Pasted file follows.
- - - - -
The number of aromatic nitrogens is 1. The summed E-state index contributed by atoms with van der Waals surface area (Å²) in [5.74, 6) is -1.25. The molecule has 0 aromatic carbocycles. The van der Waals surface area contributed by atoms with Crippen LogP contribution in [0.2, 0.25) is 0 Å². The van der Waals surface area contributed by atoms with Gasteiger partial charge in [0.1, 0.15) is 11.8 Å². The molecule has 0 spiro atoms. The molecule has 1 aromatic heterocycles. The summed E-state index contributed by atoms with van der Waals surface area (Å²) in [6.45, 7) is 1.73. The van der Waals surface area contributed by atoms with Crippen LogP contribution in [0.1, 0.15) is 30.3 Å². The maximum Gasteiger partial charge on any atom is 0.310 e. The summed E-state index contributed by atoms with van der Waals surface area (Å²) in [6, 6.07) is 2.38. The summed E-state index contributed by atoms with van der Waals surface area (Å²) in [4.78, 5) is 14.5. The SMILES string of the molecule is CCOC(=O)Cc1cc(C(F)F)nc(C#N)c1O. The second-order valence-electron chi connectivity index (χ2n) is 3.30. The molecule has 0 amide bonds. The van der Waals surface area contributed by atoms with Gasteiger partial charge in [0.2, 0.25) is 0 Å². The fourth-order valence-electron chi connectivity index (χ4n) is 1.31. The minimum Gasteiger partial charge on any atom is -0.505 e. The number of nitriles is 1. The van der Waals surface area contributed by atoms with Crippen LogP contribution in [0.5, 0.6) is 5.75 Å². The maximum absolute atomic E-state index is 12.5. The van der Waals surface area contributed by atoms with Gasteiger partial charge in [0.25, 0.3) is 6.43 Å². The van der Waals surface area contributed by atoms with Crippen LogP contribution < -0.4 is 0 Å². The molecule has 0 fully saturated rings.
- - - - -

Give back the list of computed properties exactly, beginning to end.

The number of aromatic nitrogens is 1. The summed E-state index contributed by atoms with van der Waals surface area (Å²) in [5.74, 6) is -1.25. The molecule has 0 aromatic carbocycles. The van der Waals surface area contributed by atoms with Crippen LogP contribution in [0.2, 0.25) is 0 Å². The van der Waals surface area contributed by atoms with Gasteiger partial charge in [0.1, 0.15) is 11.8 Å². The molecule has 0 spiro atoms. The molecule has 1 aromatic heterocycles. The summed E-state index contributed by atoms with van der Waals surface area (Å²) in [6.45, 7) is 1.73. The van der Waals surface area contributed by atoms with Crippen LogP contribution in [0.1, 0.15) is 30.3 Å². The maximum Gasteiger partial charge on any atom is 0.310 e. The summed E-state index contributed by atoms with van der Waals surface area (Å²) in [6, 6.07) is 2.38. The summed E-state index contributed by atoms with van der Waals surface area (Å²) in [4.78, 5) is 14.5. The SMILES string of the molecule is CCOC(=O)Cc1cc(C(F)F)nc(C#N)c1O. The second-order valence-electron chi connectivity index (χ2n) is 3.30. The molecule has 0 amide bonds. The van der Waals surface area contributed by atoms with Gasteiger partial charge in [0.2, 0.25) is 0 Å². The fourth-order valence-electron chi connectivity index (χ4n) is 1.31. The minimum Gasteiger partial charge on any atom is -0.505 e. The number of nitriles is 1. The van der Waals surface area contributed by atoms with Crippen LogP contribution in [0.5, 0.6) is 5.75 Å². The maximum absolute atomic E-state index is 12.5. The van der Waals surface area contributed by atoms with Gasteiger partial charge in [0.25, 0.3) is 6.43 Å². The van der Waals surface area contributed by atoms with Crippen LogP contribution < -0.4 is 0 Å². The molecule has 0 fully saturated rings.